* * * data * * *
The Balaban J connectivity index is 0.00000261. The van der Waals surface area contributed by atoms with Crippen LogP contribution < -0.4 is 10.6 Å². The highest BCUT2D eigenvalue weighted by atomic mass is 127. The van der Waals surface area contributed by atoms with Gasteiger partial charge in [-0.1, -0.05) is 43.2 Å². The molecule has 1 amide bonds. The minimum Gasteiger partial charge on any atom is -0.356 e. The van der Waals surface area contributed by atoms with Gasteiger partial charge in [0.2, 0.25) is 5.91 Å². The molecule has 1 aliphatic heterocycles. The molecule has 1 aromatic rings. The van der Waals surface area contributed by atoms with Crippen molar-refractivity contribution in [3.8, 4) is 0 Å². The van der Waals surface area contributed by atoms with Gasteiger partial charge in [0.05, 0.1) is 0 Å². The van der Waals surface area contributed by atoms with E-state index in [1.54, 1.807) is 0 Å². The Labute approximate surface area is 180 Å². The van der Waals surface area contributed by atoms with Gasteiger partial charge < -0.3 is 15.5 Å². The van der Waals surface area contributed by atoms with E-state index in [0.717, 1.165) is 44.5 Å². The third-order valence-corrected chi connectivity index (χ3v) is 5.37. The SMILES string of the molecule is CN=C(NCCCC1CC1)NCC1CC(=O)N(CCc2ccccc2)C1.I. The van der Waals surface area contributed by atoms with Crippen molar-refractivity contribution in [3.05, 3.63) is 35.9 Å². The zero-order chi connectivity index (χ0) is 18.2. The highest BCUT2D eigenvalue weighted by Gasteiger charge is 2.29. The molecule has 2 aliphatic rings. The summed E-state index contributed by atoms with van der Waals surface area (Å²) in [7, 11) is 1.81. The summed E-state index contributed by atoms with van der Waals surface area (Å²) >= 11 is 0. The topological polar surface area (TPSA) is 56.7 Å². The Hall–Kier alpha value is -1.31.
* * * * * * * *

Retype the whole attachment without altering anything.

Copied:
The Balaban J connectivity index is 0.00000261. The van der Waals surface area contributed by atoms with Crippen LogP contribution < -0.4 is 10.6 Å². The highest BCUT2D eigenvalue weighted by atomic mass is 127. The van der Waals surface area contributed by atoms with Gasteiger partial charge in [-0.1, -0.05) is 43.2 Å². The molecule has 1 amide bonds. The minimum Gasteiger partial charge on any atom is -0.356 e. The van der Waals surface area contributed by atoms with Gasteiger partial charge in [0.2, 0.25) is 5.91 Å². The molecule has 1 aliphatic heterocycles. The molecule has 1 aromatic rings. The van der Waals surface area contributed by atoms with Crippen molar-refractivity contribution in [3.8, 4) is 0 Å². The van der Waals surface area contributed by atoms with Gasteiger partial charge in [0.05, 0.1) is 0 Å². The van der Waals surface area contributed by atoms with E-state index in [1.54, 1.807) is 0 Å². The Labute approximate surface area is 180 Å². The van der Waals surface area contributed by atoms with Gasteiger partial charge < -0.3 is 15.5 Å². The van der Waals surface area contributed by atoms with E-state index in [0.717, 1.165) is 44.5 Å². The third-order valence-corrected chi connectivity index (χ3v) is 5.37. The SMILES string of the molecule is CN=C(NCCCC1CC1)NCC1CC(=O)N(CCc2ccccc2)C1.I. The van der Waals surface area contributed by atoms with Crippen molar-refractivity contribution in [3.05, 3.63) is 35.9 Å². The zero-order chi connectivity index (χ0) is 18.2. The highest BCUT2D eigenvalue weighted by Gasteiger charge is 2.29. The molecule has 2 aliphatic rings. The summed E-state index contributed by atoms with van der Waals surface area (Å²) in [7, 11) is 1.81. The summed E-state index contributed by atoms with van der Waals surface area (Å²) >= 11 is 0. The topological polar surface area (TPSA) is 56.7 Å². The Hall–Kier alpha value is -1.31.